It’s game week. If you’ve already started tailgating, there’s no judgment. It has been a long, long offseason. We have the mailbag every Wednesday, so feel free to drop me an email (email@example.com) or send me a tweet (@chanteljennings) whenever questions pop in to your head and check back here to see if they make the final cut.
Now, on to this week’s questions…
1. Andre Davis, Evansville: What's the biggest weakness on this year's team?
A: Having not seen this team play yet, I’m going to go with the interior offensive linemen. Graham Glasgow, Jack Miller and Kyle Kalis combine for a total of zero starts, which isn’t exactly what you want to see. Don’t get me wrong, there are other areas of doubt, obviously. The wide receivers took a blow. We have no idea what the running back situation looks like. The secondary is pretty turned over, experience-wise. The defensive line may or may not be better than last season. However, if the offensive line isn’t effective then it puts Devin Gardner in a much more difficult situation. With Gardner in a more difficult situation, he has a tougher time getting the ball to Fitzgerald Toussaint or any of his receivers. If the offensive line can’t protect him, he faces injury and then Michigan is left with a true freshman or a walk-on, neither of which is a scenario I think people want to see played out. Those three guys up front need to have chemistry and need to play older and more experienced than they are if they want the offense to function like it can.
2. Mike Randazzo, Salt Lake City: How will Greg Mattison take advantage of the CMU QB being 2-of-4 passing in his career? Unleash blitzes early, or drop many back?
A: Well, junior Cody Kater was the understudy to a pretty talented quarterback in Ryan Radcliff (3,158 yards, 23 touchdowns as a senior), and I never underestimate what a player can learn while studying the guy in front of him. However, yes, he is inexperienced and the Central Michigan offensive line is in a worse place without No. 1 overall NFL draft pick Eric Fisher protecting the QB. However, I don’t think Mattison will just throw the kitchen sink at him. The goal is for Michigan to be effective defensively on a regular basis with a four-man rush. I’d imagine we’ll see some blitz schemes early just to get Kater on his heels and let the Chippewas know that they can, but I don’t necessarily think that means they will consistently.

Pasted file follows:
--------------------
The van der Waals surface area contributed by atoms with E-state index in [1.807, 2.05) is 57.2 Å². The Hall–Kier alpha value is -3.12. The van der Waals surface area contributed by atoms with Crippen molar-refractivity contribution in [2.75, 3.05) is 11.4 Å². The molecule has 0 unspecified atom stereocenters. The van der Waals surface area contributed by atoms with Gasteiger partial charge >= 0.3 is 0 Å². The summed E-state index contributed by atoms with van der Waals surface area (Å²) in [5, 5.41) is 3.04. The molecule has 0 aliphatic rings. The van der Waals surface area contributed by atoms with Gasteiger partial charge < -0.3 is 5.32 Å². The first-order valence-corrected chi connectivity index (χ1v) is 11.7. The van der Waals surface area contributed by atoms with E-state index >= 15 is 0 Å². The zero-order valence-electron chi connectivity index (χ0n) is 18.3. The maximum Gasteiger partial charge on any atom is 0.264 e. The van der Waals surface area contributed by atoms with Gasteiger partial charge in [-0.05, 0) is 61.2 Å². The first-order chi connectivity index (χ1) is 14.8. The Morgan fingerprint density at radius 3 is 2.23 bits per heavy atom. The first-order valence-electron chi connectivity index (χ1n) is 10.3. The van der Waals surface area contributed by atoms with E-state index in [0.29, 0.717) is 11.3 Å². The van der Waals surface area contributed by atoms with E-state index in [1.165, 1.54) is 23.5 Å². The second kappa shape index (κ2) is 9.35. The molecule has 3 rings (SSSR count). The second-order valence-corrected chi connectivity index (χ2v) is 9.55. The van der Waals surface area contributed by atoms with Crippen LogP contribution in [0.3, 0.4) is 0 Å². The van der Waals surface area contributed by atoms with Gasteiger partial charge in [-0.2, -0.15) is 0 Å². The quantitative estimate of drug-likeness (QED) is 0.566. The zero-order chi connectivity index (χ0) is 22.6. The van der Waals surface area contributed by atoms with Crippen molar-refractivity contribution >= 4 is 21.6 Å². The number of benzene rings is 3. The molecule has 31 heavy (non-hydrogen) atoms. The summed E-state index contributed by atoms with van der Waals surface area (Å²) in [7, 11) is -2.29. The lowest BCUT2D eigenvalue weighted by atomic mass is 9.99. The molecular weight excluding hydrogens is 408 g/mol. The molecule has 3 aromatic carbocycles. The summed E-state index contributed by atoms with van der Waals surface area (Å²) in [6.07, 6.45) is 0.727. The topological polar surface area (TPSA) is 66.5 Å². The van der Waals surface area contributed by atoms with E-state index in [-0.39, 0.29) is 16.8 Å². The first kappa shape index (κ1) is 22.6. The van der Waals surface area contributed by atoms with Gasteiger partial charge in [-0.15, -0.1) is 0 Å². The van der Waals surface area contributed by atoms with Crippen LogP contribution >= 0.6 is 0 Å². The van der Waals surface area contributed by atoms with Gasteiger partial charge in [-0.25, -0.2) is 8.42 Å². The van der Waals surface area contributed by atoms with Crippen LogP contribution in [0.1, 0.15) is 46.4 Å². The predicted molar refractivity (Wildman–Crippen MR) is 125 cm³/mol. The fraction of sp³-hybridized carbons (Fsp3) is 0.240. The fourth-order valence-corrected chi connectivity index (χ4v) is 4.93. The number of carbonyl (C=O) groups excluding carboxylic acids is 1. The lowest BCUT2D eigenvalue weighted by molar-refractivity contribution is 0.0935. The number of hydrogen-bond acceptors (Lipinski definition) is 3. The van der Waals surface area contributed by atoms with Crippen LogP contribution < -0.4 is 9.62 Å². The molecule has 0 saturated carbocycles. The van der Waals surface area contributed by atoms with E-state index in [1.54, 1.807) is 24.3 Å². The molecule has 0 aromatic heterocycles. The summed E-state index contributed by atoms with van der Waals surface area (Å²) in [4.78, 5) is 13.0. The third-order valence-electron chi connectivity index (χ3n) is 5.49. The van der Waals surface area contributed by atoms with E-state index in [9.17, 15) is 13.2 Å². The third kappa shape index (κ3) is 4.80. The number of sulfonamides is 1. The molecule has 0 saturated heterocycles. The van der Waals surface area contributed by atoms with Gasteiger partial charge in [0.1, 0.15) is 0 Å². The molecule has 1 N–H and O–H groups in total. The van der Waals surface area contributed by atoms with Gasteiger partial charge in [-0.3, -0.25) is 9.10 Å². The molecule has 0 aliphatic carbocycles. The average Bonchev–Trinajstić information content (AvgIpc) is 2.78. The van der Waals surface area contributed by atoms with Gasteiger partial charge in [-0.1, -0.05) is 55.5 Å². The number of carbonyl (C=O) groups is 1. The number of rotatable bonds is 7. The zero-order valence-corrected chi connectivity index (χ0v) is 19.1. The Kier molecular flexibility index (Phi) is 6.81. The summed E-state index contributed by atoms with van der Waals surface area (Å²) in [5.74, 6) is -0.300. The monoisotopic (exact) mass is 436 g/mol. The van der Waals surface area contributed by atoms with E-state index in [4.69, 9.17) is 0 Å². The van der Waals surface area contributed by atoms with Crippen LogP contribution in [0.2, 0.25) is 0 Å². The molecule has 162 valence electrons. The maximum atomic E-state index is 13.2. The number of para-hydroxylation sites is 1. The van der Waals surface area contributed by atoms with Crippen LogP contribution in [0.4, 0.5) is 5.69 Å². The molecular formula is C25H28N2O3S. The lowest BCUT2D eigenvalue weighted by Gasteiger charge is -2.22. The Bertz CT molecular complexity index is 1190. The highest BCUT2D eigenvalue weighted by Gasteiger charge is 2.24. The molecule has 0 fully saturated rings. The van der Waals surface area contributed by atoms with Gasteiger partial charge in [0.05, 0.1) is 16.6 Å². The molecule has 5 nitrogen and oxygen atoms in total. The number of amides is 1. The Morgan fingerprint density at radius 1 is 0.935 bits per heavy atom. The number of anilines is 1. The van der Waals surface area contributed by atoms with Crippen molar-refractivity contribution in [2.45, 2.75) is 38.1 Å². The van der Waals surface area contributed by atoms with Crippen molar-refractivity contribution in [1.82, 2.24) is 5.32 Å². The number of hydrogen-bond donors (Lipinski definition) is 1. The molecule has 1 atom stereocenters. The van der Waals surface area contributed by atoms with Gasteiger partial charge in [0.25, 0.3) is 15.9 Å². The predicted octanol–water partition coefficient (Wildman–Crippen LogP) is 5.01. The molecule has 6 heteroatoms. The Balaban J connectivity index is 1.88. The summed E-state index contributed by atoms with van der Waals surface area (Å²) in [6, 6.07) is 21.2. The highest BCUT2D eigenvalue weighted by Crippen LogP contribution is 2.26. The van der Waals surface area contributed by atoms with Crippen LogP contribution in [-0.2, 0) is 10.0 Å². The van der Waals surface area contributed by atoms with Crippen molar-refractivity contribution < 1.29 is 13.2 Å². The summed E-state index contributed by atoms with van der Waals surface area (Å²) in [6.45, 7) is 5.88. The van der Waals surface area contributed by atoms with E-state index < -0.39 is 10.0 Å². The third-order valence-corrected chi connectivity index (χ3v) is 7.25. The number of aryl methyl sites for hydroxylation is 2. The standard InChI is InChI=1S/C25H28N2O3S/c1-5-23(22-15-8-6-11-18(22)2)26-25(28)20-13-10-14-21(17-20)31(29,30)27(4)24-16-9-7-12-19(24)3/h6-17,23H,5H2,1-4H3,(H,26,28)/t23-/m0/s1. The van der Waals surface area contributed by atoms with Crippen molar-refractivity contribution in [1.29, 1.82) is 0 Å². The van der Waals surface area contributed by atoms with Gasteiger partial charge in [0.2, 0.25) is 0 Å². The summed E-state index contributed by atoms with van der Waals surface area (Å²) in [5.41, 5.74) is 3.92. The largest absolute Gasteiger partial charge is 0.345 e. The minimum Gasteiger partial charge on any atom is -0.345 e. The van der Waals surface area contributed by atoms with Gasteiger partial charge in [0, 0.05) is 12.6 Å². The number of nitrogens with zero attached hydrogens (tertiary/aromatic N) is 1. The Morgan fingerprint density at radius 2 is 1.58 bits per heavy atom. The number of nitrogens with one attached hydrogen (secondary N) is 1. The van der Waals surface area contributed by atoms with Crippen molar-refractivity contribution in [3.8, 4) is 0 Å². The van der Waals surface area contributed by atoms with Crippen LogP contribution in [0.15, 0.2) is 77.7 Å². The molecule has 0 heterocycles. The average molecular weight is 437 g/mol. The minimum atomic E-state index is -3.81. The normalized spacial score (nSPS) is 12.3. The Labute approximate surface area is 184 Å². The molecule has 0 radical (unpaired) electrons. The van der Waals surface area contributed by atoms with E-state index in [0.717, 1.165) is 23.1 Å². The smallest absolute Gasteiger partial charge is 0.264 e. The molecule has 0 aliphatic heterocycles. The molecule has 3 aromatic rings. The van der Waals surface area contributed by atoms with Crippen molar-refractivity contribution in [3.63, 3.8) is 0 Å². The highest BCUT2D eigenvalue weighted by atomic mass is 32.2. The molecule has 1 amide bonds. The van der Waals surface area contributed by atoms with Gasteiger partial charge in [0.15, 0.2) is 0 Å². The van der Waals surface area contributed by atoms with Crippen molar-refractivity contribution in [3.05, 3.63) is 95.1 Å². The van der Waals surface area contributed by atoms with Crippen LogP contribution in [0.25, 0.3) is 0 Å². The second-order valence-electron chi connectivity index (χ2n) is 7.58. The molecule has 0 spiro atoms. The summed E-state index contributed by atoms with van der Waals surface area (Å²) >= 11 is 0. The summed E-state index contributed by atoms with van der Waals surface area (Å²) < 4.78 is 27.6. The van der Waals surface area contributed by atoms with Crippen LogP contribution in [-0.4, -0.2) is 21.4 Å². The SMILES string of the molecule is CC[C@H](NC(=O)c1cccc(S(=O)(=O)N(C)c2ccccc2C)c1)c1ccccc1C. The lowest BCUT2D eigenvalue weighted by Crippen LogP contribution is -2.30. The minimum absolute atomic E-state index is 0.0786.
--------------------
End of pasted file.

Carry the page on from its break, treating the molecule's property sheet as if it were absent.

A: That’s a tough question. Because you have to look at depth at the position nationally and if only one rush end is named and it’s between Clark and, you know, Jadeveon Clowney, I think we know who’s going to get the All-American status. However, even if Clark isn’t named a first team All-American, I think he’ll have the more successful season at his position. I expect Gallon will have a great season, maybe even a 1000-yard season. But when you look at who will contribute more to Michigan and how that will be seen nationally, based on how other people at the same position perform, I think the scales will tilt to Clark. If he lives up to his billing, I think he’ll be the one with the ridiculous stats at the end of this year.
4. Kellen, Detroit: Which position on the depth chart seemed the most surprising to you?
A: Probably running back. I already knew that Derrick Green wasn’t going to be first or second string, but I thought the coaches had been downplaying his fall camp. To see him listed as sharing the fifth-string position with De'Veon Smith, however, was just kind of a surprise. I think most expected Green to come in and compete for the starting spot from Day One. Now, this doesn’t mean he can’t or won’t do that. But if you want to trust the depth charts (which, Brandon Moore -- with a cast on his foot -- was listed as a first string tight end last season for many weeks), it means he hasn’t done that yet, which surprises me. Green has had a month to prove himself better than Drake Johnson, Thomas Rawls or Justice Hayes, and he hasn’t. I would imagine he’ll move up the depth chart at some point this season, but I definitely wouldn’t have guessed at any point since he committed last winter, that we’d see him as a fifth stringer.